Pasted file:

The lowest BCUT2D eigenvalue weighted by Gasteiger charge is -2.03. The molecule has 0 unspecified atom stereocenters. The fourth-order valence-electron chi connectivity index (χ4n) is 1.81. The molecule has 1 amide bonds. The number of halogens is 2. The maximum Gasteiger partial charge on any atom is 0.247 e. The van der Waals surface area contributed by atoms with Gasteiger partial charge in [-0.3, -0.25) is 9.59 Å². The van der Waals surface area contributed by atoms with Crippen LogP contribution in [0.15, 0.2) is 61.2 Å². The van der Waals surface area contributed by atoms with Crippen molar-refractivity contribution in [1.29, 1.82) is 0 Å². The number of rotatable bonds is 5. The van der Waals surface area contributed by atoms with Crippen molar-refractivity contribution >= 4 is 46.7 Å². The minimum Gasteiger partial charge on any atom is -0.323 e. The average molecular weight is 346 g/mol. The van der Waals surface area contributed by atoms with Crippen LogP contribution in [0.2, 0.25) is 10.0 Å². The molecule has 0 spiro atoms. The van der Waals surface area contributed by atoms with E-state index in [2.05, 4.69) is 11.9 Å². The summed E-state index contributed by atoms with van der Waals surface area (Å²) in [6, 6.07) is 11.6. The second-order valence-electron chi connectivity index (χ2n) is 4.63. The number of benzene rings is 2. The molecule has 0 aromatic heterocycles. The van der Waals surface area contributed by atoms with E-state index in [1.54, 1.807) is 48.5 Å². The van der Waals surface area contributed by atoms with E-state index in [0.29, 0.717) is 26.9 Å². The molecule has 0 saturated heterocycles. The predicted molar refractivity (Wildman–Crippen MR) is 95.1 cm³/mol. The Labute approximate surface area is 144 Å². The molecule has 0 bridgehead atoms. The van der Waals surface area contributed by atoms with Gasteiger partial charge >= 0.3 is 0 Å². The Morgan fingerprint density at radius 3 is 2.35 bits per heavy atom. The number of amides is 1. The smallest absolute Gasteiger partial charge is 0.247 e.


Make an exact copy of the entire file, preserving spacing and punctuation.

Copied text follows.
The lowest BCUT2D eigenvalue weighted by Gasteiger charge is -2.03. The molecule has 0 unspecified atom stereocenters. The fourth-order valence-electron chi connectivity index (χ4n) is 1.81. The molecule has 1 amide bonds. The number of halogens is 2. The maximum Gasteiger partial charge on any atom is 0.247 e. The van der Waals surface area contributed by atoms with Gasteiger partial charge in [-0.3, -0.25) is 9.59 Å². The van der Waals surface area contributed by atoms with Crippen LogP contribution in [0.15, 0.2) is 61.2 Å². The van der Waals surface area contributed by atoms with Crippen molar-refractivity contribution in [1.29, 1.82) is 0 Å². The number of rotatable bonds is 5. The van der Waals surface area contributed by atoms with Crippen molar-refractivity contribution >= 4 is 46.7 Å². The minimum Gasteiger partial charge on any atom is -0.323 e. The average molecular weight is 346 g/mol. The van der Waals surface area contributed by atoms with Crippen LogP contribution in [0.2, 0.25) is 10.0 Å². The molecule has 0 spiro atoms. The van der Waals surface area contributed by atoms with E-state index in [2.05, 4.69) is 11.9 Å². The summed E-state index contributed by atoms with van der Waals surface area (Å²) in [6, 6.07) is 11.6. The second-order valence-electron chi connectivity index (χ2n) is 4.63. The number of benzene rings is 2. The molecule has 0 aromatic heterocycles. The van der Waals surface area contributed by atoms with E-state index in [1.54, 1.807) is 48.5 Å². The van der Waals surface area contributed by atoms with E-state index in [0.29, 0.717) is 26.9 Å². The molecule has 0 saturated heterocycles. The predicted molar refractivity (Wildman–Crippen MR) is 95.1 cm³/mol. The Labute approximate surface area is 144 Å². The molecule has 0 bridgehead atoms. The van der Waals surface area contributed by atoms with Gasteiger partial charge >= 0.3 is 0 Å². The Morgan fingerprint density at radius 3 is 2.35 bits per heavy atom. The number of amides is 1. The smallest absolute Gasteiger partial charge is 0.247 e.